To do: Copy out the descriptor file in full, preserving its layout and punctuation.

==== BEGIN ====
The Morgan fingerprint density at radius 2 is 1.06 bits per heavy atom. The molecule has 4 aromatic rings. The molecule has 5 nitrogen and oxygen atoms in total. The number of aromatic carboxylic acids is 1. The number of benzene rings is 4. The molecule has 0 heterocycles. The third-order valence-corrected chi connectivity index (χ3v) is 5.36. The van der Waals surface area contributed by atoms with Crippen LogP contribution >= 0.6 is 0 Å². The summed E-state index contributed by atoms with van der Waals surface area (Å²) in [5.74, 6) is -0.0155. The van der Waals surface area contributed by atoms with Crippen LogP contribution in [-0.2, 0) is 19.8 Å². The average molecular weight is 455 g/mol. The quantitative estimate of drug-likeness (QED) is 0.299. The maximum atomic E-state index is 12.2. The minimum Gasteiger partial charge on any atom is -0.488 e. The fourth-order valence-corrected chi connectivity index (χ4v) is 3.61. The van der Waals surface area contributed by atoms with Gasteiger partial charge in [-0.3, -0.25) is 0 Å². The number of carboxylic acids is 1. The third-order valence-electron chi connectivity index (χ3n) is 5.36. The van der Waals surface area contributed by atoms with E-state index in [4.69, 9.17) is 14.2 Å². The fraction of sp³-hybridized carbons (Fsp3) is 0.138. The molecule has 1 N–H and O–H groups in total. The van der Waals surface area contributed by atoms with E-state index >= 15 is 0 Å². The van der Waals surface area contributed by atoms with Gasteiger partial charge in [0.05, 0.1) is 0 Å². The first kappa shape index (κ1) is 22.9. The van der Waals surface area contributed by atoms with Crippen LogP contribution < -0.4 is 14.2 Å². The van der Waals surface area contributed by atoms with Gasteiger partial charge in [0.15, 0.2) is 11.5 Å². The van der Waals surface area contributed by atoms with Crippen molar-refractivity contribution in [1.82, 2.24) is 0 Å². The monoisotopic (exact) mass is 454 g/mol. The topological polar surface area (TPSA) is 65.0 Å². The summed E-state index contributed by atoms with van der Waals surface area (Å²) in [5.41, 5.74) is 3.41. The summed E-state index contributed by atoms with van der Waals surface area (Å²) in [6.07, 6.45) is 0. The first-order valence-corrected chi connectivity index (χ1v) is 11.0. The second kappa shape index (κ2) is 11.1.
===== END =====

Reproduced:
The Morgan fingerprint density at radius 2 is 1.06 bits per heavy atom. The molecule has 4 aromatic rings. The molecule has 5 nitrogen and oxygen atoms in total. The number of aromatic carboxylic acids is 1. The number of benzene rings is 4. The molecule has 0 heterocycles. The third-order valence-corrected chi connectivity index (χ3v) is 5.36. The van der Waals surface area contributed by atoms with Crippen LogP contribution >= 0.6 is 0 Å². The summed E-state index contributed by atoms with van der Waals surface area (Å²) in [5.74, 6) is -0.0155. The van der Waals surface area contributed by atoms with Crippen LogP contribution in [-0.2, 0) is 19.8 Å². The average molecular weight is 455 g/mol. The quantitative estimate of drug-likeness (QED) is 0.299. The maximum atomic E-state index is 12.2. The minimum Gasteiger partial charge on any atom is -0.488 e. The fourth-order valence-corrected chi connectivity index (χ4v) is 3.61. The van der Waals surface area contributed by atoms with Gasteiger partial charge in [-0.3, -0.25) is 0 Å². The number of carboxylic acids is 1. The third-order valence-electron chi connectivity index (χ3n) is 5.36. The van der Waals surface area contributed by atoms with E-state index in [4.69, 9.17) is 14.2 Å². The fraction of sp³-hybridized carbons (Fsp3) is 0.138. The molecule has 1 N–H and O–H groups in total. The van der Waals surface area contributed by atoms with E-state index >= 15 is 0 Å². The van der Waals surface area contributed by atoms with Gasteiger partial charge in [0.05, 0.1) is 0 Å². The first kappa shape index (κ1) is 22.9. The van der Waals surface area contributed by atoms with Crippen LogP contribution < -0.4 is 14.2 Å². The van der Waals surface area contributed by atoms with Gasteiger partial charge in [0.15, 0.2) is 11.5 Å². The van der Waals surface area contributed by atoms with Crippen molar-refractivity contribution in [1.82, 2.24) is 0 Å². The monoisotopic (exact) mass is 454 g/mol. The topological polar surface area (TPSA) is 65.0 Å². The summed E-state index contributed by atoms with van der Waals surface area (Å²) in [5.41, 5.74) is 3.41. The summed E-state index contributed by atoms with van der Waals surface area (Å²) in [6.07, 6.45) is 0. The first-order valence-corrected chi connectivity index (χ1v) is 11.0. The second kappa shape index (κ2) is 11.1.